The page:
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Fox Sues Netflix Over Poached Executives: Does It Have a Case?

By Casey C. Sullivan, Esq. on September 21, 2016 | Last updated on March 21, 2019

Fox wants to keep its executives from streaming over to Netflix, and it's calling on its lawyers to help it out. 21st Century Fox sued Netflix in Los Angeles Superior Court last Friday, accusing the online video streaming company of engaging in a "brazen campaign to unlawfully target, recruit, and poach valuable Fox executives."

Such a lawsuit is unusual in the entertainment industry, the Los Angeles Times notes, where back-and-forth hiring of executive talent is common. But Fox thinks the lawsuit is worth it, saying that Netflix "is defiantly flouting the law by soliciting and inducing employees to break their contracts."

Netflix's (Allegedly) Illegal Poaching

The lawsuit comes after two Fox executives fled the studio for Netflix. Marcos Waltenberg, formerly a market exec at Fox, moved to Netflix early this year; he was followed by Tara Flynn, Fox's former VP of creative affairs, who left for Netflix just last week.

"We filed this lawsuit because we believe Netflix is defiantly flouting the law by soliciting and inducing employees to break their contracts," Fox said in a statement. "We intend to seek all available remedies to enforce our rights and hold Netflix accountable for its wrongful behavior."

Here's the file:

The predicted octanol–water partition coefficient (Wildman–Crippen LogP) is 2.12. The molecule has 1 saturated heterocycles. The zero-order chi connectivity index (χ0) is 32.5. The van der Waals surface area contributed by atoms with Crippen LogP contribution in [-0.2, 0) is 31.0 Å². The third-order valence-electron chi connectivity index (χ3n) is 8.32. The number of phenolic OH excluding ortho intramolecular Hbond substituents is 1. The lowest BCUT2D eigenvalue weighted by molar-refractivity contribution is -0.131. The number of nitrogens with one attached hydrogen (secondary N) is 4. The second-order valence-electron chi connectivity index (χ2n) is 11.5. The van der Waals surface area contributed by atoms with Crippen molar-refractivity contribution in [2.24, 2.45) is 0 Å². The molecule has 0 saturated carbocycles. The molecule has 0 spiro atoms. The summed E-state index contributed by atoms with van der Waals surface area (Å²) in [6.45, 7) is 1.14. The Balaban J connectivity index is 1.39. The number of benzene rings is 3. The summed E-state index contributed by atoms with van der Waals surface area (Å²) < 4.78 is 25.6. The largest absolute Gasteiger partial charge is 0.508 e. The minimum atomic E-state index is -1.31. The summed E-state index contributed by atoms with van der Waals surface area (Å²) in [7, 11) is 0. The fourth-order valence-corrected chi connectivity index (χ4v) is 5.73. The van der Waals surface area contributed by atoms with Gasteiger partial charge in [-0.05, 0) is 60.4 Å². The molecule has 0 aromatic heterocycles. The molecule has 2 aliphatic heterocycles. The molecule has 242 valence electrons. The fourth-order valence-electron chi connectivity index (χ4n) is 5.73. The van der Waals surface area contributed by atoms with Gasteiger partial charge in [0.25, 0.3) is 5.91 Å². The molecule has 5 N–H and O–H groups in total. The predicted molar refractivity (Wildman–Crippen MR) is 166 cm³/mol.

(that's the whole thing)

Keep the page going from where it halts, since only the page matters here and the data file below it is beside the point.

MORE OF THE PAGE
Does Fox Have a Case?

Poaching away employees generally isn't illegal. Companies that want to prevent employees from jumping ship generally depend on contract provisions like non-competes. But in California, where both Fox and Netflix are based, non-compete clauses are largely forbidden.

That leaves Fox to claim that Netflix has engaged in unfair competition and tortuous interference with contractual relations, accusing Netflix of illegally inducing its execs to break their contracts. Their complaint states that Waltenberg's two year contract was to run through 2016, with Fox having a right to extend, while Flynn's was to work at Fox until 2019, according to the Hollywood Reporter.

Netflix, however, doesn't believe those agreements are enforceable. In a statement, the company said: "We intend to defend this lawsuit vigorously. We do not believe Fox's use of fixed term employment contracts in this manner are enforceable. We believe in employee mobility and will fight for the right to hire great colleagues no matter where they work."

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